FYI - Command Line Programs for the Blind
Linux for blind general discussion
blinux-list at redhat.com
Wed Apr 13 14:01:53 UTC 2022
Why not use windows 11 then?
Just a thought!
> 13 apr. 2022 kl. 15:47 skrev Linux for blind general discussion <blinux-list at redhat.com>:
> Again, you compare apples to oranges. Mutt requires tons of configuration hoops to be jumped through before it is even somewhat useful. This is far worse than the first-run experience in Thunderbird. You say you just transfer a file to get Mutt working on a new machine. The only difference with Thunderbird is that you have to transfer a folder instead of a file. So Thunderbird is still the clear winner here, since it takes far less time to get it set up and actually reading and responding to mail if you've never used it. Once configured, since I already turned off the calendar and such in my initial setup process, and since I needed to set up my email accounts anyway, I found that the new account screen is far easier to use than Mutt's initial configuration hassles, and I only press shift+tab once to get to my message list, which is how it will work if I transfer the ~/.thunderbird folder to a new machine as well, and it will then bypass the new account setup and just work as I expect wherever I want to use it.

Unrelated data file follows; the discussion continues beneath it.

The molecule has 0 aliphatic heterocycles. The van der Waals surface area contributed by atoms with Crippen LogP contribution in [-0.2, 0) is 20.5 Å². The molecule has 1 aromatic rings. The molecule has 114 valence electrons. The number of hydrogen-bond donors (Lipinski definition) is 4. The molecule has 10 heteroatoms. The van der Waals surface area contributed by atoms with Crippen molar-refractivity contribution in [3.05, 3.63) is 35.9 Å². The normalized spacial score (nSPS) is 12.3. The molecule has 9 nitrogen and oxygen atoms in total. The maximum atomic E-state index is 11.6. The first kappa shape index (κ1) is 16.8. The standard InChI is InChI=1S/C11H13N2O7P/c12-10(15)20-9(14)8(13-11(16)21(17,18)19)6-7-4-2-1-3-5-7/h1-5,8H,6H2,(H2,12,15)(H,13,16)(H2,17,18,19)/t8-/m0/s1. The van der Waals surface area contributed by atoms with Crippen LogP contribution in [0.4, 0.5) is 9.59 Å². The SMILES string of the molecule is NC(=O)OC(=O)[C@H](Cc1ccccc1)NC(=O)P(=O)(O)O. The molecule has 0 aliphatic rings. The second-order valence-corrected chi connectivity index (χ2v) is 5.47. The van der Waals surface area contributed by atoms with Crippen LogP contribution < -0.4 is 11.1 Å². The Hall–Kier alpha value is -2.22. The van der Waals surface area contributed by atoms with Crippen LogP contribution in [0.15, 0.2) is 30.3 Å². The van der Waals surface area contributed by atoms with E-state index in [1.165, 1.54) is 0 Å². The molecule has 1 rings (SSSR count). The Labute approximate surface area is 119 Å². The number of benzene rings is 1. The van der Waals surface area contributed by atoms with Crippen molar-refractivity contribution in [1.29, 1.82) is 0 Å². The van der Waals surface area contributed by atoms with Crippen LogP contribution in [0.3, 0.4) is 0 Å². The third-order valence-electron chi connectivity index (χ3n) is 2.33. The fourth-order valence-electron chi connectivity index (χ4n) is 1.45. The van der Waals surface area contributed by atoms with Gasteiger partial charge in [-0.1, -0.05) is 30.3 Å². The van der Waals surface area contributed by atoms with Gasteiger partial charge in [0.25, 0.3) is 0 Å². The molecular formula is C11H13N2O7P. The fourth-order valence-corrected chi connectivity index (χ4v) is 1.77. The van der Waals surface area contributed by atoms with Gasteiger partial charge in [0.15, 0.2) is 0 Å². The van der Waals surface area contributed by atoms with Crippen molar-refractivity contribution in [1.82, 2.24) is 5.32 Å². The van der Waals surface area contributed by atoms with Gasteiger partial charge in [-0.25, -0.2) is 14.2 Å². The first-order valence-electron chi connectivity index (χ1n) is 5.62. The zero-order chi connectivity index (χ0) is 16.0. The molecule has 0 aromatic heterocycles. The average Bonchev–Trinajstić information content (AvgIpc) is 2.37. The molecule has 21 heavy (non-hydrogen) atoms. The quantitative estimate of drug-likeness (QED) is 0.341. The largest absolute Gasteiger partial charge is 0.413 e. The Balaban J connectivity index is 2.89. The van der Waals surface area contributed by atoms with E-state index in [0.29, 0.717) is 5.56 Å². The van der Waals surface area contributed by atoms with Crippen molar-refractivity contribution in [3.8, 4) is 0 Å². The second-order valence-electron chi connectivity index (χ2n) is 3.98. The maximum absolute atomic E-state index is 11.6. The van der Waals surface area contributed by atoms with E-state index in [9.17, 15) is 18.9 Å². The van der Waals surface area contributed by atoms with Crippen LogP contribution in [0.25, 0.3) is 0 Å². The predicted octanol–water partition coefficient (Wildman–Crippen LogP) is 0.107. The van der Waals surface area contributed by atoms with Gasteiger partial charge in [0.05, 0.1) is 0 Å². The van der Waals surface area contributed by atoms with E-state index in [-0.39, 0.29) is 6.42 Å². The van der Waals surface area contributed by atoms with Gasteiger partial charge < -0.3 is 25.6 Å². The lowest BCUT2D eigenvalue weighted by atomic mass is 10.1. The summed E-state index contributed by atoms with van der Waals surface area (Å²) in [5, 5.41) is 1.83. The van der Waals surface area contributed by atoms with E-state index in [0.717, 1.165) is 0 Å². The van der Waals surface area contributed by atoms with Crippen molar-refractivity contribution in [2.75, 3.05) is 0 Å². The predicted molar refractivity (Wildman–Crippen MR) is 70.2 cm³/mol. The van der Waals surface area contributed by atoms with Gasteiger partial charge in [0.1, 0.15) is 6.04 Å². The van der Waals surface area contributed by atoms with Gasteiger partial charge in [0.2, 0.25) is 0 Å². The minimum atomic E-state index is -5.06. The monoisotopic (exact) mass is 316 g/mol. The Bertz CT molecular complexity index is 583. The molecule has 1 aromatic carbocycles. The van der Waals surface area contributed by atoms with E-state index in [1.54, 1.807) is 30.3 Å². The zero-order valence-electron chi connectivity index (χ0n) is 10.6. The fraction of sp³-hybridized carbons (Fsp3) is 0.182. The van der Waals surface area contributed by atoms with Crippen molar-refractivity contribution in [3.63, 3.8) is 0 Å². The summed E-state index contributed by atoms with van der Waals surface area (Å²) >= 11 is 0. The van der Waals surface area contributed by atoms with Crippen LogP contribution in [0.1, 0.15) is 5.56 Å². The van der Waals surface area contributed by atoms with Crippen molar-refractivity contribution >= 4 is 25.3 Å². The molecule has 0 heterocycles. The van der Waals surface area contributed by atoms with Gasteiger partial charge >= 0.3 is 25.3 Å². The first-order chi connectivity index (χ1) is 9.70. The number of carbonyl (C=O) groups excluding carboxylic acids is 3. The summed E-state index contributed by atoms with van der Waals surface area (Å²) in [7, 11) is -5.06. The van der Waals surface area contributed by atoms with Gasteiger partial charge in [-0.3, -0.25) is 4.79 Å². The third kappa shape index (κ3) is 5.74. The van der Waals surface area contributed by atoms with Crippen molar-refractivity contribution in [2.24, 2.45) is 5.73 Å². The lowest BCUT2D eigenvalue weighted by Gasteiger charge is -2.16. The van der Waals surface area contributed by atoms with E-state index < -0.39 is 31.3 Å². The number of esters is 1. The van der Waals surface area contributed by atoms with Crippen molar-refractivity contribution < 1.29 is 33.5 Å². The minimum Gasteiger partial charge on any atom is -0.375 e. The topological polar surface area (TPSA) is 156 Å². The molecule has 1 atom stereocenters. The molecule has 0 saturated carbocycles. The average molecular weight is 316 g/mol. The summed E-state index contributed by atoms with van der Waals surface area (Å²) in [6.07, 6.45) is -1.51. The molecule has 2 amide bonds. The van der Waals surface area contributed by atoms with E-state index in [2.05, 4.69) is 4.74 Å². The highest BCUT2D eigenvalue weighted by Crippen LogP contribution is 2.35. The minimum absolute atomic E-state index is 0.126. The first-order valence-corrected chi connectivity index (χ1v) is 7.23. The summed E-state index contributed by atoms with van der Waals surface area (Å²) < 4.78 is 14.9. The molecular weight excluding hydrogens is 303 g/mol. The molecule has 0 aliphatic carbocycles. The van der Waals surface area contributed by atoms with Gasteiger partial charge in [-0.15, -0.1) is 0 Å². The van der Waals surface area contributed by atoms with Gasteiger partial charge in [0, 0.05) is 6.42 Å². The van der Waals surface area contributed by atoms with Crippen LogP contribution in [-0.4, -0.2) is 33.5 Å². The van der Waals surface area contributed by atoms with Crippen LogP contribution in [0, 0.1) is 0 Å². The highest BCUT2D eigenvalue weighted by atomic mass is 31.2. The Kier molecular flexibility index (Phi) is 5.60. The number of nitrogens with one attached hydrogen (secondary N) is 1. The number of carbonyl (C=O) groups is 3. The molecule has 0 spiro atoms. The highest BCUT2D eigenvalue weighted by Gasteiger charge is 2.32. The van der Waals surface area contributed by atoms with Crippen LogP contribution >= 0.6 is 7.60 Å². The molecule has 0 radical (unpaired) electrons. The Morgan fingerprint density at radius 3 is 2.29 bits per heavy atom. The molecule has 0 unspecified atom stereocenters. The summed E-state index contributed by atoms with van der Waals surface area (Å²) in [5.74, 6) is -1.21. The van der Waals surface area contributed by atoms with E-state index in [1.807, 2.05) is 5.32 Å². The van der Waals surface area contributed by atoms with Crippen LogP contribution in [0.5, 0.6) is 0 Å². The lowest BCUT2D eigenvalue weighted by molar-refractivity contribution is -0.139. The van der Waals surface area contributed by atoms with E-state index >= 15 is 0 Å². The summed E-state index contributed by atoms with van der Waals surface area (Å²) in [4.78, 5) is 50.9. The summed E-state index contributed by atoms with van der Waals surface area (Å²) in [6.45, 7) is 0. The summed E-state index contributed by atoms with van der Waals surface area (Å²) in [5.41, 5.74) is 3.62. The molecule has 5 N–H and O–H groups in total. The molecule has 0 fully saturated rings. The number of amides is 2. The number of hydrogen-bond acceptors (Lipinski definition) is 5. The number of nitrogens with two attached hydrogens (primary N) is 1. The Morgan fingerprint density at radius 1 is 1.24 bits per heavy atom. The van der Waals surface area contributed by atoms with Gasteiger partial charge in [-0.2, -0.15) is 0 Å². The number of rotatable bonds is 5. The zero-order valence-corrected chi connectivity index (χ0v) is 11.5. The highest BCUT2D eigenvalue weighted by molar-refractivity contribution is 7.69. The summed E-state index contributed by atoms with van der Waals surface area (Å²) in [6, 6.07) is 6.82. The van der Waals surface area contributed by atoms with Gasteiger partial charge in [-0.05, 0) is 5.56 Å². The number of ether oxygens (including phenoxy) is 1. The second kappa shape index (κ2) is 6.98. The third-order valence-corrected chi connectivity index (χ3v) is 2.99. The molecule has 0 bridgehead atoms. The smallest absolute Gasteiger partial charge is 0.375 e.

> I totally agree about the sensible keybindings. Thins are finally starting to move in that direction, and this is a good thing indeed. Still, there is a lot of work to be done, and most terminal applications will probably have to be rebuilt from the ground up, while still others will need to be developed in order to make the terminal a somewhat more hospitable place for anyone other than a power user. Yes, I do use a terminal for some things that I just find a bit easier that way, but for a long time now, even though most tutorials seem to focus on the power user by telling people to open up a terminal, most of that stuff is copy and paste kind of stuff, and much of it can be done without a terminal as well. It certainly can't hurt to learn a bit about it, but it is a pretty scary place for people who are new to computers. Fortunately though, we do have easy-to-use desktops and applications, and I was able to successfully show someone how to do anything they needed to do on their computer, including some pretty advanced stuff, without opening a terminal even once, since the terminal is still useful for some things, but has not been the only way to do things for some time now. Again, I don't knock it, but it definitely can be scary even now that the landscape has improved somewhat fairly recently, and if I can, I avoid terminal use, not for myself, but for teaching new users how to use a Linux computer. I definitely will steer clear of things like Mutt, and certainly EMACS, as these are the kings of the scariest terminal lands that seem to be popular among power users, but I gave up on trying to make these work years ago, as power user though I am, I couldn't get past the extremely steep learning curve just to get them configured. Oh yeah, and Edbrowse was another that I just couldn't get to do anything meaningful for me. Again, that was many years ago now, but I doubt it has become less scary and more usable over the course of that time. Just trying to figure out how to get it to show me part of a single page on a website was not something I could get working, let alone actually trying to click a link that goes somewhere else, even on the same page.
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